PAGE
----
In addition to its function in oogenesis, Wisp-dependent cytoplasmic polyadenylation is required for the translation of essential determinants of the anteroposterior patterning of the embryo. bcd mRNA poly(A) tail elongation was known to be required for the deployment of the Bcd gradient from the anterior pole of the embryo. This study now shows that Osk and Nos accumulation at the posterior pole also depends on Wisp. This highlights the general role of poly(A) tail length regulation in Drosophila early development (Benoit, 2008).

In Drosophila, meiosis starts in the germarium, where several cells per germline cyst enter meiotic prophase. Meiosis is then restricted to a single oocyte that remains in prophase I during most of oogenesis. Progression to metaphase I (oocyte maturation) occurs in stage 13, with maintenance of metaphase I arrest in mature stage 14 oocytes. Arrested oocytes are then activated by egg laying, which induces the resumption of meiosis (Benoit, 2008).

The earliest phenotypes in wisp-null mutant are defects in metaphase I arrest and in the progression beyond this stage. This suggests that Wisp-dependent cytoplasmic polyadenylation and translational activation are essential for meiosis during and after metaphase I (but not for oocyte maturation). Consistent with this, massive translation appears to be dispensable for the completion of meiosis, but translational activation of specific mRNAs, at least of cort, is required. cort was identified as a Wisp target: cort poly(A) tail elongation and Cort accumulation in mature oocytes require Wisp. Moreover, defects in Cort accumulation in wisp mutant oocytes result in impaired CycA destruction, an event thought to be critical for meiotic progression. Wisp regulates many mRNAs at oocyte maturation, several of which might be involved at various steps of meiosis. Identification of these specific targets will be necessary to fully unravel the role of Wisp during meiosis (Benoit, 2008).

Cytoplasmic polyadenylation has been linked to meiotic progression at egg activation given that some maternal mRNAs undergo poly(A) tail elongation at egg activation. Moreover, bcd polyadenylation is affected in mutants that are defective in meiosis, such as cort mutants. It has been proposed that the link between cytoplasmic polyadenylation and egg activation results from the inactivation of canonical PAP activity by phosphorylation via the MPF (Mitotic promoting factor: Cdc2/CycB). CycB degradation by APC-Cort would both induce meiotic progression and release PAP inactivation, leading to polyadenylation (Benoit, 2008).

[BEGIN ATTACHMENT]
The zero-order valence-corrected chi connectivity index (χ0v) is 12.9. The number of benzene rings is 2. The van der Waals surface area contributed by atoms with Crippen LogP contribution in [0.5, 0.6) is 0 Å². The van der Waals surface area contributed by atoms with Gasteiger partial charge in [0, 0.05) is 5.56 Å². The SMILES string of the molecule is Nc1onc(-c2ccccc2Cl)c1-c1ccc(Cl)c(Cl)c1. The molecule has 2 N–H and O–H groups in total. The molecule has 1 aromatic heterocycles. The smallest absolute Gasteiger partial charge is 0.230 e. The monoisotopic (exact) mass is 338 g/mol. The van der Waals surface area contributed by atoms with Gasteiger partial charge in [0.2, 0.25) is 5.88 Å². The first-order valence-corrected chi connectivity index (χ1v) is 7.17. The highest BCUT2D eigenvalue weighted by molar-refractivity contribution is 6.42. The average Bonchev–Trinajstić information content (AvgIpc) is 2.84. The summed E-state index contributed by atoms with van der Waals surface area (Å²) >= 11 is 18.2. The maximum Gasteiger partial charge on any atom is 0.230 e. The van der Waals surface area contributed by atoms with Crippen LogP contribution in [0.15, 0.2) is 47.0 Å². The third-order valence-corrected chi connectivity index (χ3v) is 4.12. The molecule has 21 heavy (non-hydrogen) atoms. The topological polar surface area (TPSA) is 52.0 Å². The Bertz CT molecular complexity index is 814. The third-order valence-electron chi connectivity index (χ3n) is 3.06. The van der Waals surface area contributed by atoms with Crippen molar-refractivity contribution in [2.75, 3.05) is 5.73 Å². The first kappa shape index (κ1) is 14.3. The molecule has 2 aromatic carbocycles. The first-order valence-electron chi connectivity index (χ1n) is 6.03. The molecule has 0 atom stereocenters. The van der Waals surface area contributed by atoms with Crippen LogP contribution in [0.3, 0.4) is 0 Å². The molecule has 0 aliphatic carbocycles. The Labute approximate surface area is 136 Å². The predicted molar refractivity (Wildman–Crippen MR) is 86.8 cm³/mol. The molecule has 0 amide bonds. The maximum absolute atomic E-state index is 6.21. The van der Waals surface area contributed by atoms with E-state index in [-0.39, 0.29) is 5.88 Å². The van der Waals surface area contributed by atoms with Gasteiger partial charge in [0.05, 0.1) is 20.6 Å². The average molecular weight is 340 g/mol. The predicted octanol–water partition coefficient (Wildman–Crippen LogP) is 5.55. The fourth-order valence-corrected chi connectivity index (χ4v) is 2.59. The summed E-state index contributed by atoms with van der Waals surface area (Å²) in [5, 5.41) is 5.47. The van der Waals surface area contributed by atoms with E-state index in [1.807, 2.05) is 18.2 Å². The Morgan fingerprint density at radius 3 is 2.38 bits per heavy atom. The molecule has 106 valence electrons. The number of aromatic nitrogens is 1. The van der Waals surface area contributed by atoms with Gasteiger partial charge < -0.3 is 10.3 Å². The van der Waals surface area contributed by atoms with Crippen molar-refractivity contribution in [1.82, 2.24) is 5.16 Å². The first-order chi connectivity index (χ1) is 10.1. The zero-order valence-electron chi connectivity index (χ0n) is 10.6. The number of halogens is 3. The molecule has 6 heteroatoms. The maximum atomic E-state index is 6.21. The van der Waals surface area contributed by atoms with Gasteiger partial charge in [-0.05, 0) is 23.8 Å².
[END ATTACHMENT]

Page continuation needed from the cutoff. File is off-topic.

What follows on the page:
This model can be adapted with results presented in this study and in the recent literature. Two waves of cytoplasmic polyadenylation occur successively, one during oocyte maturation and one at egg activation. They both depend on Wisp poly(A) polymerase. The first wave is Orb-dependent and the pathway that triggers its activation is unknown. This polyadenylation induces the synthesis of Cort (and probably other proteins), which in turn is required for the second wave of cytoplasmic polyadenylation at egg activation. Cort could act in this process through the destruction of cyclins or of other proteins more specifically involved in the regulation of the polyadenylation machinery (Benoit, 2008).

A striking result in this paper is the requirement of two poly(A) polymerases for cytoplasmic polyadenylation during oogenesis. Since the discovery of GLD-2 poly(A) polymerases, it has been assumed that these proteins were responsible for cytoplasmic polyadenylation. The current data reveal a higher level of complexity to this regulation. The phenotypes of wisp mutants indicate a function of Wisp late in oogenesis. Entry into meiosis and restriction of meiosis to one oocyte, as well as DNA condensation in the karyosome, are unaffected in wisp mutants. By contrast, orb-null mutants arrest oogenesis in the germarium, with defects in the synchronous mitoses of cystoblasts and in the restriction of meiosis to one oocyte (Huynh, 2000). This study found that orb phenotypes corresponding to early defects in oogenesis, including oocyte determination and dorsoventral patterning, are dominantly enhanced by hrg mutants, strongly suggesting that canonical PAP and Orb act together in cytoplasmic polyadenylation during the first steps of oogenesis. Because Orb forms complexes with both PAP and Wisp, the same pools of mRNAs can be regulated by the two different complexes, at different steps of oogenesis. The inclusion of one or other poly(A) polymerase could allow for different types of regulation. In addition, it is possible that the presence of both poly(A) polymerases together in the complex could be required for some step of oogenesis (Benoit, 2008).

In Xenopus, GLD-2 catalyzes polyadenylation during oocyte maturation (Barnard, 2004; Rouhana, 2005), but the enzymes involved after fertilization have not been identified. Moreover, polyadenylation at earlier stages of oogenesis remains unexplored (Benoit, 2008).

CPEB function has been addressed genetically in mouse and the defect in the female germline of Cpeb-knockout mice was found to be during prophase I. By contrast, GLD-2 expression in the oocytes appears to start at metaphase I. Moreover, no female germline defective phenotype was observed in GLD-2 knockout mice. This demonstrates some level of redundancy in poly(A) polymerase function in mouse female meiosis, and indicates that the involvement of different types of poly(A) polymerase for translational activation in oogenesis and meiotic progression is common to other species (Benoit, 2008).

H3K36 trimethylation-mediated epigenetic regulation is activated by Bam and promotes germ cell differentiation during early oogenesis in Drosophila